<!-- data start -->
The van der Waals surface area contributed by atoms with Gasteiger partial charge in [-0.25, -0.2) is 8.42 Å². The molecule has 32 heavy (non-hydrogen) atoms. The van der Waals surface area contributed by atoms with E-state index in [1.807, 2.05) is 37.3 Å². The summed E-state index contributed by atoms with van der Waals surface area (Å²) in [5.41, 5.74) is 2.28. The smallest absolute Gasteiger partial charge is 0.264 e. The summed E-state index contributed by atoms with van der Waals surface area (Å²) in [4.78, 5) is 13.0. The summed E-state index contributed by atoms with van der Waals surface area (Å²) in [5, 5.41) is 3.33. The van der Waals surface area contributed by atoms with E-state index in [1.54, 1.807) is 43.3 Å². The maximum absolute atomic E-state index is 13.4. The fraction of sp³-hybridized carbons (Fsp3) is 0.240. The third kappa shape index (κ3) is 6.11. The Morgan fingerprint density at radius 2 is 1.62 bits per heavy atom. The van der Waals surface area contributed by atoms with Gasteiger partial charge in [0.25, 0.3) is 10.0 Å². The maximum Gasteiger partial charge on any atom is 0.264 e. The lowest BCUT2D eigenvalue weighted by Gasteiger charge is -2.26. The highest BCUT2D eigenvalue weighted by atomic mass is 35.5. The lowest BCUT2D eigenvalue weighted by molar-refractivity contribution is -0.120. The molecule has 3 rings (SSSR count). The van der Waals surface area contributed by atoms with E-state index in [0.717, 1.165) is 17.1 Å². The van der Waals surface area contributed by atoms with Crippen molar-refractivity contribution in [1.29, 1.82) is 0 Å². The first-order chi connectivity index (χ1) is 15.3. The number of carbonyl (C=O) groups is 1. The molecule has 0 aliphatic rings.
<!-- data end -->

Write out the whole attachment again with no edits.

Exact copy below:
The van der Waals surface area contributed by atoms with Gasteiger partial charge in [-0.25, -0.2) is 8.42 Å². The molecule has 32 heavy (non-hydrogen) atoms. The van der Waals surface area contributed by atoms with E-state index in [1.807, 2.05) is 37.3 Å². The summed E-state index contributed by atoms with van der Waals surface area (Å²) in [5.41, 5.74) is 2.28. The smallest absolute Gasteiger partial charge is 0.264 e. The summed E-state index contributed by atoms with van der Waals surface area (Å²) in [4.78, 5) is 13.0. The summed E-state index contributed by atoms with van der Waals surface area (Å²) in [5, 5.41) is 3.33. The van der Waals surface area contributed by atoms with E-state index in [1.54, 1.807) is 43.3 Å². The maximum absolute atomic E-state index is 13.4. The fraction of sp³-hybridized carbons (Fsp3) is 0.240. The third kappa shape index (κ3) is 6.11. The Morgan fingerprint density at radius 2 is 1.62 bits per heavy atom. The van der Waals surface area contributed by atoms with Gasteiger partial charge in [0.25, 0.3) is 10.0 Å². The maximum Gasteiger partial charge on any atom is 0.264 e. The lowest BCUT2D eigenvalue weighted by Gasteiger charge is -2.26. The highest BCUT2D eigenvalue weighted by atomic mass is 35.5. The lowest BCUT2D eigenvalue weighted by molar-refractivity contribution is -0.120. The molecule has 3 rings (SSSR count). The van der Waals surface area contributed by atoms with E-state index in [0.717, 1.165) is 17.1 Å². The van der Waals surface area contributed by atoms with Crippen molar-refractivity contribution in [1.29, 1.82) is 0 Å². The first-order chi connectivity index (χ1) is 15.3. The number of carbonyl (C=O) groups is 1. The molecule has 0 aliphatic rings.